Please use this identifier to cite or link to this item: http://hdl.handle.net/1893/23099
Appears in Collections:Faculty of Health Sciences and Sport Journal Articles
Peer Review Status: Refereed
Title: Relationship between e-cigarette point of sale recall and e-cigarette use in secondary school children: a cross-sectional study
Authors: Best, Catherine
Haseen, Farhana
van, der Sluijs Winfried
Ozakinci, Gozde
Currie, Dorothy
Eadie, Douglas
Stead, Martine
MacKintosh, Anne Marie
Pearce, Jamie
Tisch, Catherine
MacGregor, Andy
Amos, Amanda
Frank, John W
Haw, Sally
Contact Email: catherine.best2@stir.ac.uk
Keywords: E-cigarettes
Vaping
Adolescents
Advertising
Point of sale display
Smoking
Tobacco control
Issue Date: 14-Apr-2016
Publisher: BioMed Central
Citation: Best C, Haseen F, van der Sluijs W, Ozakinci G, Currie D, Eadie D, Stead M, MacKintosh AM, Pearce J, Tisch C, MacGregor A, Amos A, Frank JW & Haw S (2016) Relationship between e-cigarette point of sale recall and e-cigarette use in secondary school children: a cross-sectional study, BMC Public Health, 16, Art. No.: 310.
Abstract: Background  There has been a rapid increase in the retail availability of e-cigarettes in the UK and elsewhere. It is known that exposure to cigarette point-of-sale (POS) displays influences smoking behaviour and intentions in young people. However, there is as yet no evidence regarding the relationship between e-cigarette POS display exposure and e-cigarette use in young people.  Methods  This cross sectional survey was conducted in four high schools in Scotland. A response rate of 87% and a total sample of 3808 was achieved. Analysis was by logistic regression on e-cigarette outcomes with standard errors adjusted for clustering within schools. The logistic regression models were adjusted for recall of other e-cigarette adverts, smoking status, and demographic variables. Multiple chained imputation was employed to assess the consistency of the findings across different methods of handling missing data.  Results  Adolescents who recalled seeing e-cigarettes in small shops were more likely to have tried an e-cigarette (OR 1.92 99% CI 1.61 to 2.29). Adolescents who recalled seeing e-cigarettes for sale in small shops (OR 1.80 99% CI 1.08 to 2.99) or supermarkets (OR 1.70 99% CI 1.22 to 2.36) were more likely to intend to try them in the next 6months.  Conclusions  This study has found a cross-sectional association between self-reported recall of e-cigarette POS displays and use of, and intention to use, e-cigarettes. The magnitude of this association is comparable to that between tobacco point of sale recall and intention to use traditional cigarettes in the same sample. Further longitudinal data is required to confirm a causal relationship between e-cigarette point of sale exposure and their use and future use by young people.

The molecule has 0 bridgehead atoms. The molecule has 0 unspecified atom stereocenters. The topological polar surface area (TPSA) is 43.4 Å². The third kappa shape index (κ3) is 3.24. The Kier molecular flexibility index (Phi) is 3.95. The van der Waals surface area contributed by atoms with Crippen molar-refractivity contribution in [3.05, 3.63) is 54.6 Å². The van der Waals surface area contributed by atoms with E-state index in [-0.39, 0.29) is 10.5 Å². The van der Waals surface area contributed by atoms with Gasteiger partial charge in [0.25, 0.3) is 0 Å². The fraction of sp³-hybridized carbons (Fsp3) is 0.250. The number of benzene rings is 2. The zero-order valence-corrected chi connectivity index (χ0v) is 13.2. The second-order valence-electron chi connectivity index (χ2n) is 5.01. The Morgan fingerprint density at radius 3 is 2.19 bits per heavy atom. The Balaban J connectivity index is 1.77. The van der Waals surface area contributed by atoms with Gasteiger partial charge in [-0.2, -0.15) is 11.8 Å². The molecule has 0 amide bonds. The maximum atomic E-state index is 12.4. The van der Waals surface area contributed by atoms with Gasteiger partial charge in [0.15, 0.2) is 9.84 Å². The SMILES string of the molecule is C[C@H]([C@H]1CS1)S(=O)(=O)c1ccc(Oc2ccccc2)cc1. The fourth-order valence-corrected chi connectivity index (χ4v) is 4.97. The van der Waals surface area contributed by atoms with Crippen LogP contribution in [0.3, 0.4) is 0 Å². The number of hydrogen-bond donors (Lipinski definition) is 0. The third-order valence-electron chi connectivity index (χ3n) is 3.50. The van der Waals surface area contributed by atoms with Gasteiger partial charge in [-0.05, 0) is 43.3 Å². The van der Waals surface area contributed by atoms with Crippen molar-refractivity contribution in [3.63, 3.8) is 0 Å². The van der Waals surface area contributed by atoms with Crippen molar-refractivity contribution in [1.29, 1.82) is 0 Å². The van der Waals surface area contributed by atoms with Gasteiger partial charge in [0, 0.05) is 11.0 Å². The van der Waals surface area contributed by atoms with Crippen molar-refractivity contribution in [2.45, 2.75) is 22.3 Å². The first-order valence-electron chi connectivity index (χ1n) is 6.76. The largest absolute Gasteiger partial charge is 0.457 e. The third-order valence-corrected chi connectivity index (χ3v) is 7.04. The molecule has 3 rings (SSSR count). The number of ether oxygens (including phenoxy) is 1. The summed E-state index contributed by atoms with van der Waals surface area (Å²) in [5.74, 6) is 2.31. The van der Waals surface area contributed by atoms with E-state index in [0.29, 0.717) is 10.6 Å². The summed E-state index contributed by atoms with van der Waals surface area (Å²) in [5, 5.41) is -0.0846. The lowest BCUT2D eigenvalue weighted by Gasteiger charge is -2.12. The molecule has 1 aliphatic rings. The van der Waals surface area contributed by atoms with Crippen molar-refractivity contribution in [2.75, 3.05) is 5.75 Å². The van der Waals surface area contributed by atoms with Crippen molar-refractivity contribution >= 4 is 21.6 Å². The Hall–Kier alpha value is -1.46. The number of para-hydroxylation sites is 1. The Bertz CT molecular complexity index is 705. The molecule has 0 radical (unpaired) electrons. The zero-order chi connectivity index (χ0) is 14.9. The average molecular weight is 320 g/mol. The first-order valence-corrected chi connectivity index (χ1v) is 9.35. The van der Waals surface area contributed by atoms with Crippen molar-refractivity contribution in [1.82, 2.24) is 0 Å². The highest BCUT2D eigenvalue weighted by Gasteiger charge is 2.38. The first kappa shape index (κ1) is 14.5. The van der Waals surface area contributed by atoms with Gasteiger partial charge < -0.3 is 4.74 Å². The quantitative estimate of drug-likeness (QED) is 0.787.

Type: Journal Article
URI: http://hdl.handle.net/1893/23099
DOI Link: http://dx.doi.org/10.1186/s12889-016-2968-2
Rights: © Best et al. 2016 This article is distributed under the terms of the Creative Commons Attribution 4.0 International License (http://​creativecommons.​org/​licenses/​by/​4.​0/​), which permits unrestricted use, distribution, and reproduction in any medium, provided you give appropriate credit to the original author(s) and the source, provide a link to the Creative Commons license, and indicate if changes were made. The Creative Commons Public Domain Dedication waiver (http://​creativecommons.​org/​publicdomain/​zero/​1.​0/​) applies to the data made available in this article, unless otherwise stated.
Affiliation: HS Research - Stirling
HS Research - Stirling
University of St Andrews
University of St Andrews
University of St Andrews
Institute for Social Marketing
Institute for Social Marketing
Institute for Social Marketing
University of Edinburgh
University of Edinburgh
Scottish Centre For Social Research
University of Edinburgh
University of Edinburgh
HS Research - Stirling

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